Venous thromboembolisms affected 6.4% of patients who underwent radical cystectomy, even though all patients received heparin in the hospital as recommended by the American Urological Association, researchers reported.
“Using an in-house, heparin-based anticoagulation protocol consistent with current AUA guidelines has not decreased the rate of venous thromboembolism compared to historical warfarin use,” wrote Dr. Andrew Sun and his colleagues at the University of Southern California Institute of Urology in Los Angeles. Most episodes of VTE occurred after patients were discharged home, and “future studies are needed to establish the benefits of extended-duration [VTE] prophylaxis regimens that cover the critical posthospitalization period,” the researchers added ( J. Urology 2015;193:565-9 ).
Previous studies have reported venous thromboembolism rates of 3%-to 6% in cystectomy patients, a rate that is more than double that reported for nephrectomy or prostatectomy patients. For their study, the investigators retrospectively assessed 2,316 patients who underwent open radical cystectomy and extended pelvic lymph node dissection for urothelial bladder cancer between 1971 and 2012. Symptomatic VTE developed among 109 patients overall (4.7%), compared with 6.4% of those who received the modern, heparin-based protocol implemented in 2009 (P = .089).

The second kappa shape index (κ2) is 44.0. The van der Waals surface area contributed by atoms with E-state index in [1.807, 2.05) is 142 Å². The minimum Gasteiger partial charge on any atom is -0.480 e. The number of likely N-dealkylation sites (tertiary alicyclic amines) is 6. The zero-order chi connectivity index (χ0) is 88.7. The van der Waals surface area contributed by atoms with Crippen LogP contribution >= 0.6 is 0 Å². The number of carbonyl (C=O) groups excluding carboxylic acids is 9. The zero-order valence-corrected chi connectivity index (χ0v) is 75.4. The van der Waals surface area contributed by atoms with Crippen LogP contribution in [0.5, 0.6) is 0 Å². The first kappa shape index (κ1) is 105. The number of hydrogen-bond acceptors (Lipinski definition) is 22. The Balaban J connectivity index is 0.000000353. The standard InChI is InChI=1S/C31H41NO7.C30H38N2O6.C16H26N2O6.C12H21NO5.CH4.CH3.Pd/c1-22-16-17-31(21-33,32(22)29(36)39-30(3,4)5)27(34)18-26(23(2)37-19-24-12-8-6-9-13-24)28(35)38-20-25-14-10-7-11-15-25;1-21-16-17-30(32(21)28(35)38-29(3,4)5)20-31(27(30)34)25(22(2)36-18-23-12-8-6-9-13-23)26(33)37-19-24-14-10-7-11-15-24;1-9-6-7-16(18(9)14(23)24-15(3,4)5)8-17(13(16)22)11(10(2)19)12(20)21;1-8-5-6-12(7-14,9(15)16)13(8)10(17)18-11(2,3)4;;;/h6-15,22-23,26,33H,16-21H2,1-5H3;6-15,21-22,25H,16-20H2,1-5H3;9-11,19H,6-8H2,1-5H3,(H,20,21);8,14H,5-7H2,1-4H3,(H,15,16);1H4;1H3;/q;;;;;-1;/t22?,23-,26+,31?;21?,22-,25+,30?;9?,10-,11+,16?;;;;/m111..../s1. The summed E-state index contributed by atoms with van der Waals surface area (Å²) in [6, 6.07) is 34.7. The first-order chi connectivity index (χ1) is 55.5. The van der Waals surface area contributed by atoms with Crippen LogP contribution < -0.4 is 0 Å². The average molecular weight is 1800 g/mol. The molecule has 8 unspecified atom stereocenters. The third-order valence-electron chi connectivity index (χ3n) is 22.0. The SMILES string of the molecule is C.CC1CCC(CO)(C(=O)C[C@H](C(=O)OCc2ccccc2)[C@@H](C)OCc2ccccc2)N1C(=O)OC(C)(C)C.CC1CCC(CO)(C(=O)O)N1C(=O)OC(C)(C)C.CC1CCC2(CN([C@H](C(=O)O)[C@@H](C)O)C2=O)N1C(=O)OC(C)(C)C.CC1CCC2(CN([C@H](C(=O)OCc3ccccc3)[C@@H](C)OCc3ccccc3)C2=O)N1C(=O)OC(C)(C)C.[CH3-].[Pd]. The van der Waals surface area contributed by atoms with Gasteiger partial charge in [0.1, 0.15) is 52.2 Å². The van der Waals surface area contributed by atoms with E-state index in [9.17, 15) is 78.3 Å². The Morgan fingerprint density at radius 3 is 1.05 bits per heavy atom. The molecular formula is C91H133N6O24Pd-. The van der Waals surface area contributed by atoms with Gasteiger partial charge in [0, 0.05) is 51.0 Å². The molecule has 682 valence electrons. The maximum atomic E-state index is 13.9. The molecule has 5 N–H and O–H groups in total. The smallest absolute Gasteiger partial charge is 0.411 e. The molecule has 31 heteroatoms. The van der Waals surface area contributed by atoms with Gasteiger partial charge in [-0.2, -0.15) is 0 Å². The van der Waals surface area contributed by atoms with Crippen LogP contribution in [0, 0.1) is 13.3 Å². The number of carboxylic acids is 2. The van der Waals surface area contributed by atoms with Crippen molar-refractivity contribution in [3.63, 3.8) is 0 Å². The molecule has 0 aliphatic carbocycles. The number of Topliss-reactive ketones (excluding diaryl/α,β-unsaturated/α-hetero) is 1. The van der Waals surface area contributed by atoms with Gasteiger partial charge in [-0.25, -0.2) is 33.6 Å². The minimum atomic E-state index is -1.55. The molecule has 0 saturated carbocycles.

Furthermore, 58% of all cases occurred after patients stopped anticoagulation therapy and were discharged home. The median time of onset was 20 days after surgery (range, 2-91 days), and VTE was significantly more common among patients with a higher body mass index, prolonged hospital stays, positive surgical margins and orthotopic diversion procedures, compared with other patients. Surgical techniques remained consistent throughout the study.
The study was retrospective, and thus “could not prove any cause and effect relationships. This underscores the need for additional prospective data in this area of research,” said the investigators. “We focused only on open radical cystectomy, and thus, findings may not be generalizable to minimally invasive modalities, on which there is even a greater paucity of data.”
Senior author Dr. Siamak Daneshmand reported financial or other relationships with Endo and Cubist. The authors reported no funding sources or other relevant conflicts of interest.